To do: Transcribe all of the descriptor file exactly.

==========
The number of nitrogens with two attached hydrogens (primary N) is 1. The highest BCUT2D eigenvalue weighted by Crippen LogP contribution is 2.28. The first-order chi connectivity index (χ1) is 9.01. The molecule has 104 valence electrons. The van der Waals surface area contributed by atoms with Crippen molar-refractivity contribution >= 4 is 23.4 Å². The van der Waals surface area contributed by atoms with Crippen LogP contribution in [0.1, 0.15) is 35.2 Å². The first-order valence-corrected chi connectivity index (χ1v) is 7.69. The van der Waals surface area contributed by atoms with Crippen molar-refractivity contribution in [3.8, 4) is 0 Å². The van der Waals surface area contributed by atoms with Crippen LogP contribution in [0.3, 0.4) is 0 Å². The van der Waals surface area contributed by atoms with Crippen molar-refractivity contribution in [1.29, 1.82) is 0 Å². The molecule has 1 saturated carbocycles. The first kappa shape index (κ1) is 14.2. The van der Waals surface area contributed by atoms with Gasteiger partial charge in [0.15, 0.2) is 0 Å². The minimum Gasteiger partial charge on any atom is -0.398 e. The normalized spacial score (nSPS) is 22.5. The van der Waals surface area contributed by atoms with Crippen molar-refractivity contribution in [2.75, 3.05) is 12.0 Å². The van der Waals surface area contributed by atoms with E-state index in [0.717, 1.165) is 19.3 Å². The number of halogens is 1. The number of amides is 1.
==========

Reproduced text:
The number of nitrogens with two attached hydrogens (primary N) is 1. The highest BCUT2D eigenvalue weighted by Crippen LogP contribution is 2.28. The first-order chi connectivity index (χ1) is 9.01. The molecule has 104 valence electrons. The van der Waals surface area contributed by atoms with Crippen molar-refractivity contribution >= 4 is 23.4 Å². The van der Waals surface area contributed by atoms with Crippen LogP contribution in [0.1, 0.15) is 35.2 Å². The first-order valence-corrected chi connectivity index (χ1v) is 7.69. The van der Waals surface area contributed by atoms with Crippen molar-refractivity contribution in [3.8, 4) is 0 Å². The van der Waals surface area contributed by atoms with Crippen LogP contribution in [0.3, 0.4) is 0 Å². The van der Waals surface area contributed by atoms with Crippen molar-refractivity contribution in [1.29, 1.82) is 0 Å². The molecule has 1 saturated carbocycles. The first kappa shape index (κ1) is 14.2. The van der Waals surface area contributed by atoms with Gasteiger partial charge in [0.15, 0.2) is 0 Å². The minimum Gasteiger partial charge on any atom is -0.398 e. The normalized spacial score (nSPS) is 22.5. The van der Waals surface area contributed by atoms with Crippen molar-refractivity contribution in [2.75, 3.05) is 12.0 Å². The van der Waals surface area contributed by atoms with E-state index in [0.717, 1.165) is 19.3 Å². The number of halogens is 1. The number of amides is 1.